Add new comment

Krista Tippett’s interview with Elizabeth Alexander, “Words That Shimmer” is definitely an interview that is expiring and if there was thing I learned for Elizabeth Alexander, I would have to say listening was the most important. The poem I recently worked with, “To the Present Tense”, is a poem that you have to analyze closely. You also have to allow the speaker to convey his or her message. This requires the audience to not assume as well. If I had to take a guess at how Elizabeth Alexander would put this into two sentences, I would guess that she would say that you have to allow the poem to come to you instead of looking for things that aren’t there. Don’t be so quick to assume if your assumption is shown in the usage of diction, syntax, or line.
The first thing that I noticed was the fact that Elizabeth Alexander background pointed to everything but poetry. Her family is very “practical” in her words, so her decision to dive into poetry was one that was totally uninfluenced by family. Elizabeth Alexander talked about how her family didn’t mind her being a poet, as long as she remained practical. She stressed the importance of being able to live while approaching this profession. Another interesting thing that caught my ear was when Elizabeth Alexander told Krista Tippet in the interview that she enjoyed listening growing up, particularly her grandfather. His formal language usage was something that interested her because she would read language from books that he used. From this information it can be inferred that her grandfather played a role in her approach of poetry.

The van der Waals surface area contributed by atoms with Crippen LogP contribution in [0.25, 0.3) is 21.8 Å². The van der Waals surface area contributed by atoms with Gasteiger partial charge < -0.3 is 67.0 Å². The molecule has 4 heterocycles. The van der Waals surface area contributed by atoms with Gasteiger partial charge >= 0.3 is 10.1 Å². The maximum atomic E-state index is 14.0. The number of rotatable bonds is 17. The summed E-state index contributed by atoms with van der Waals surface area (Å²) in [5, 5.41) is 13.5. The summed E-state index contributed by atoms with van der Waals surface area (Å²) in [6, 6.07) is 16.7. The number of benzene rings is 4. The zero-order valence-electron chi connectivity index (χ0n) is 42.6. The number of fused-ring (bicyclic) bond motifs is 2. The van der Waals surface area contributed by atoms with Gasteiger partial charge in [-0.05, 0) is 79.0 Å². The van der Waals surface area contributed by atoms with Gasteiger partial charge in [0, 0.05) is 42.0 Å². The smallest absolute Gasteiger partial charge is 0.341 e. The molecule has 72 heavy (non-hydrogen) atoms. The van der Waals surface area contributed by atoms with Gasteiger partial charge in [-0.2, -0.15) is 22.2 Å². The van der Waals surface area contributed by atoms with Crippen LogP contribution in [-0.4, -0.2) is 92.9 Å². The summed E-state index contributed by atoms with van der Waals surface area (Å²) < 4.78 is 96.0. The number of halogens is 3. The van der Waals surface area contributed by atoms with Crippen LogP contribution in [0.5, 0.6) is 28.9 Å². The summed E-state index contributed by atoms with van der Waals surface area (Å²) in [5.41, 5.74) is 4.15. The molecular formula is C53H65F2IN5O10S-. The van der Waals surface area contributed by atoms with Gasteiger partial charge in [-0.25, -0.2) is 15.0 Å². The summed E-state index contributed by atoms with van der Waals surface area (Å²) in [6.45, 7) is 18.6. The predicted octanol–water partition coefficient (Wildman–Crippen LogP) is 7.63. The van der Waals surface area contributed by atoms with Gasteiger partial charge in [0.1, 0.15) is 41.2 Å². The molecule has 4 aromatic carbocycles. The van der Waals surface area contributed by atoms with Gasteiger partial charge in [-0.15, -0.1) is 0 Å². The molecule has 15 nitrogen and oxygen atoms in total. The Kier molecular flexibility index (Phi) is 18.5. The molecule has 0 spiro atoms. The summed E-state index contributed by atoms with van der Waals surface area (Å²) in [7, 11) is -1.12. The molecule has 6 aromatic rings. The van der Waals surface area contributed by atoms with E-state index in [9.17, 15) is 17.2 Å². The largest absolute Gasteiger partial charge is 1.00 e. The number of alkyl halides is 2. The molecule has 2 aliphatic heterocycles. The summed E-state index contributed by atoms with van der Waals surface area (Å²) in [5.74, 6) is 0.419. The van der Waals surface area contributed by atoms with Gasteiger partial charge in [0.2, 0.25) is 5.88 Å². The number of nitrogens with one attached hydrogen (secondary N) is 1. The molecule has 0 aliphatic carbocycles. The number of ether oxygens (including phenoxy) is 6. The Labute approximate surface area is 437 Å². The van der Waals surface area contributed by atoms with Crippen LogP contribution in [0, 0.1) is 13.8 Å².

As the interview continued Elizabeth Alexander shifted gears to a new topic, the fakeness displayed by the “media world”. Her fascination with this topic grew once she realized her children were very attentive to the world around them. “They’re also drawn towards language that shimmers” was the single phrase that stuck with me after listening to this interview. She talked about how her children were extremely attentive of what others said to them and around them. She was alike them in this aspect because she always felt like words had importance, ranging back to her youth days with her grandfather. I happened to listen to this interview after working on my second essay in my poetry course. I found that reading the poem multiple times helped my understanding of the material. This helped me put a stop to my assumption making and also allowed me to focus on the relationship between the addressee and the speaker.
Throughout this course my understanding of poetry has been a rollercoaster ride. I struggled with the understanding of poems because I would always assume instead focusing on how the speaker set the tone in the poem. I found that once I interpreted the tone of a poem, the understanding of it would be more accurate. Diction, syntax, and line structure also helped with my understanding of the poem. Once I found who the speaker was addressing and the tone he displayed, interpretation of the lines were much easier. I wish that I encountered Elizabeth Alexander earlier in the year because she helped me view poetry in a new way, by telling me to listen to the words that shimmer.